Gambling is when people risk money or other valuables to predict the outcome of a game or event based on chance. It can be done in casinos, on scratchcards, fruit machines and even by placing bets with friends. If they predict correctly, they win money. If they don’t, they lose it.
For some people, gambling becomes a problem when they lose control and spend more money than they can afford. The behaviour can lead to a variety of consequences, including financial problems, personal health issues and strained or broken relationships. If you or a loved one are struggling with gambling disorder, help is available. Speak to a trained, professional therapist today – 100% online, free and confidential.
While there are no medications to treat gambling addiction, psychotherapy can be beneficial. It’s a form of treatment that uses techniques to help change unhealthy emotions, thoughts and behaviors. You’ll be matched with a qualified, licensed and vetted therapist in as little as 48 hours.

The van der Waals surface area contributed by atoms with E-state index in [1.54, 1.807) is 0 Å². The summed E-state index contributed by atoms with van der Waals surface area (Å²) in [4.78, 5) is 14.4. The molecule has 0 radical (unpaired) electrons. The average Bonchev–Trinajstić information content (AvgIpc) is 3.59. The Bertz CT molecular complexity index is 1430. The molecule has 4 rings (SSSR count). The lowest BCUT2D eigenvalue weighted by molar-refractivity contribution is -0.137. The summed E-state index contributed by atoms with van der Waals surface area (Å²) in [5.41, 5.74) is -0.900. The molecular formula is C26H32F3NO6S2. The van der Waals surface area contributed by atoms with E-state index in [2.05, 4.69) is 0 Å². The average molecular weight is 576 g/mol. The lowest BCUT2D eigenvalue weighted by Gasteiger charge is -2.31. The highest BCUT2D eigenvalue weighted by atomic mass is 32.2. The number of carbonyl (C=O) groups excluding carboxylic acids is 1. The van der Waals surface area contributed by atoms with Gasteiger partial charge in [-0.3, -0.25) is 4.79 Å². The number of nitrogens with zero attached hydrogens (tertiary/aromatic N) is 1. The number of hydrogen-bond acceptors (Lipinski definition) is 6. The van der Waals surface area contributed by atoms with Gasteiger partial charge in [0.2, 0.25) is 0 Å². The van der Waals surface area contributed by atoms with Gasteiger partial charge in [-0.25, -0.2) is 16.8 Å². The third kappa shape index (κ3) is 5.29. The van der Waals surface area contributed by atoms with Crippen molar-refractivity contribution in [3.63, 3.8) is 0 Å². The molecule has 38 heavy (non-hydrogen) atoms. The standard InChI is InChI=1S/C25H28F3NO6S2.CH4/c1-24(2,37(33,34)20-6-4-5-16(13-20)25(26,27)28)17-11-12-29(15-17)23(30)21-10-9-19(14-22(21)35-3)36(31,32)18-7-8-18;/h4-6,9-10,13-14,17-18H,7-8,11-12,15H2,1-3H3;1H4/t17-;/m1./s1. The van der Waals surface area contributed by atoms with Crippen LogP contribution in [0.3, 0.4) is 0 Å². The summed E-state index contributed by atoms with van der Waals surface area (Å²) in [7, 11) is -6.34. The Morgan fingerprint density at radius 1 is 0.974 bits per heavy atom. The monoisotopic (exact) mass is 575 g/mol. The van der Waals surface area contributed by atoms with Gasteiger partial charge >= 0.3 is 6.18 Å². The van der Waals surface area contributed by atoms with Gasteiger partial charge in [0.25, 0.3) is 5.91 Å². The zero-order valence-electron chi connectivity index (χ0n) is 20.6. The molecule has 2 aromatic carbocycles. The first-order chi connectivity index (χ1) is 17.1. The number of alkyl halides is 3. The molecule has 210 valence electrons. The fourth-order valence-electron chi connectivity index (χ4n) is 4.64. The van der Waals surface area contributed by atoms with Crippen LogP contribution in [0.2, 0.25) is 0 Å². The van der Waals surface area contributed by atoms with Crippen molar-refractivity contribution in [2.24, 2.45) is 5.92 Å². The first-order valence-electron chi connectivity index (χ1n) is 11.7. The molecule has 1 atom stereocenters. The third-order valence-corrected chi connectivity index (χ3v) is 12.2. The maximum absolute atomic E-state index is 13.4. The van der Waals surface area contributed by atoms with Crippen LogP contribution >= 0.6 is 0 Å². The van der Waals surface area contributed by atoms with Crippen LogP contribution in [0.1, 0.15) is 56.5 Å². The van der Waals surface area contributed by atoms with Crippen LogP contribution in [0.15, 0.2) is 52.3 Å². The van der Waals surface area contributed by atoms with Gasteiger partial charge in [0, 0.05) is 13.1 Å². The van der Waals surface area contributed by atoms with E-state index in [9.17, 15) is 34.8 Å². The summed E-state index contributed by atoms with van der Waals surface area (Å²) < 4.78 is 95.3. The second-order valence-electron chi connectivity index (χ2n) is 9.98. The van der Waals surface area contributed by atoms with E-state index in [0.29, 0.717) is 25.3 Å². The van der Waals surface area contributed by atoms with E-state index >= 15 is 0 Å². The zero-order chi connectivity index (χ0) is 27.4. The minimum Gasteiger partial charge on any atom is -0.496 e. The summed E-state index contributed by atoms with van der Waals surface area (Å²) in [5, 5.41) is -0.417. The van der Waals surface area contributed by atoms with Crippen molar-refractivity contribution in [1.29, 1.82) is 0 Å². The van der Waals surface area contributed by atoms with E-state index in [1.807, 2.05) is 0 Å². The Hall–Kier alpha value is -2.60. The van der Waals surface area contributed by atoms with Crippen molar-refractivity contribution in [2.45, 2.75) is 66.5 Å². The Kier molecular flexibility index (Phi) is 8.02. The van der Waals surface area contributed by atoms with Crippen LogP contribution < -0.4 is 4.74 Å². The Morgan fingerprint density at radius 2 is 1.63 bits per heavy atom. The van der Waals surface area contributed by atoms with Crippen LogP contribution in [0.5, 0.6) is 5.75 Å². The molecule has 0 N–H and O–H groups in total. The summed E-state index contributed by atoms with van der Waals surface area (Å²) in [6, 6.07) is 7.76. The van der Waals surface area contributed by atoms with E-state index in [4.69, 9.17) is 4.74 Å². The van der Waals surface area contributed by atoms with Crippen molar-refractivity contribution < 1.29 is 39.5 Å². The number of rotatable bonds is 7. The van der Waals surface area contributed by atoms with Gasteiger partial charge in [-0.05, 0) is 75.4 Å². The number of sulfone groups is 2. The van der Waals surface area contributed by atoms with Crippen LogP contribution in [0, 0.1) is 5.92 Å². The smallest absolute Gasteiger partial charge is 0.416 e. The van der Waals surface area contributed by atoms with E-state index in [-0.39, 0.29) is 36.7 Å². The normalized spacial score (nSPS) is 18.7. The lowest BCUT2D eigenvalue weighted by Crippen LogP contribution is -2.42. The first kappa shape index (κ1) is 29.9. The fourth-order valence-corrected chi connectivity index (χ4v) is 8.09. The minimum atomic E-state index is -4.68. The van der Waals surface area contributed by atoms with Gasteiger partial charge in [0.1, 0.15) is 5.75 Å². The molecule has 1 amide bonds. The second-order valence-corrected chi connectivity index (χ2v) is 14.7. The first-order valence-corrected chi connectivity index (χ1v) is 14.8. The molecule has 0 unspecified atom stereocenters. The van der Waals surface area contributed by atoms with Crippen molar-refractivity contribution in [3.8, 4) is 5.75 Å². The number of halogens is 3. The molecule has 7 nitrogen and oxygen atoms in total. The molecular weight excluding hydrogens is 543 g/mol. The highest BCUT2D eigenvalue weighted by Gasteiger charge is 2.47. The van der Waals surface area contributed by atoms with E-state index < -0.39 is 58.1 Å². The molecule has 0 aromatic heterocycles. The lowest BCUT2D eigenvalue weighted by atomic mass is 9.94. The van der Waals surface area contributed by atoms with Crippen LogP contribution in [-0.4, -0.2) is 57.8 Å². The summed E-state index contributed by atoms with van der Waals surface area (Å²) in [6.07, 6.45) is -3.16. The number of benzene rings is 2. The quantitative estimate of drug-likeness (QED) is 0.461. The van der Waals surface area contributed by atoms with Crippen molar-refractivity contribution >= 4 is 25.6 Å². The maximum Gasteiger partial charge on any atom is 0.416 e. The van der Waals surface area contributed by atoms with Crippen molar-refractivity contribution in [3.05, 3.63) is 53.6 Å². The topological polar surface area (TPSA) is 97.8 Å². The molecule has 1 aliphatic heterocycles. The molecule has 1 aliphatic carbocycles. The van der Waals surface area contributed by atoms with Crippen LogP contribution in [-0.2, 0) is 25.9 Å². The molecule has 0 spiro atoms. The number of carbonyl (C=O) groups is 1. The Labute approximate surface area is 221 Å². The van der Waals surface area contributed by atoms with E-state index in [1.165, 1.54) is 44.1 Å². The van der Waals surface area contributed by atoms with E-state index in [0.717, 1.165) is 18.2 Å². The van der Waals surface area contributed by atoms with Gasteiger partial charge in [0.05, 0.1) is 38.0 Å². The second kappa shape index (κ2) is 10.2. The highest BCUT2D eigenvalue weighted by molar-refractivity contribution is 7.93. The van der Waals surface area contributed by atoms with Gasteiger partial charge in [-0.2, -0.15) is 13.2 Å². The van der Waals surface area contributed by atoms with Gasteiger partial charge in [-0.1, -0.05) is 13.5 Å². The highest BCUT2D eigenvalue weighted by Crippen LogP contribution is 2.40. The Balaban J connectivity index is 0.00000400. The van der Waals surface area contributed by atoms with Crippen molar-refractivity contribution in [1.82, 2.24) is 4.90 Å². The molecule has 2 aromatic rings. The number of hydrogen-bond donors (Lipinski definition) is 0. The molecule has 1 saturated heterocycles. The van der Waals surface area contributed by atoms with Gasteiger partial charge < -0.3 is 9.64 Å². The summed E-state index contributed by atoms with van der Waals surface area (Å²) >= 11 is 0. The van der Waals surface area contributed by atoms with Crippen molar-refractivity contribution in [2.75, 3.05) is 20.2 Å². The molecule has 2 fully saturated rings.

The best way to understand why someone might gamble is to look at the different factors that can trigger problematic gambling, such as chasing an early big win, boredom susceptibility, poor understanding of random events, use of escape coping and stressors. There are also many other reasons why a person might gamble, such as socialising with friends or enjoying the atmosphere of a casino. But these factors can also be risky and can quickly lead to an addiction.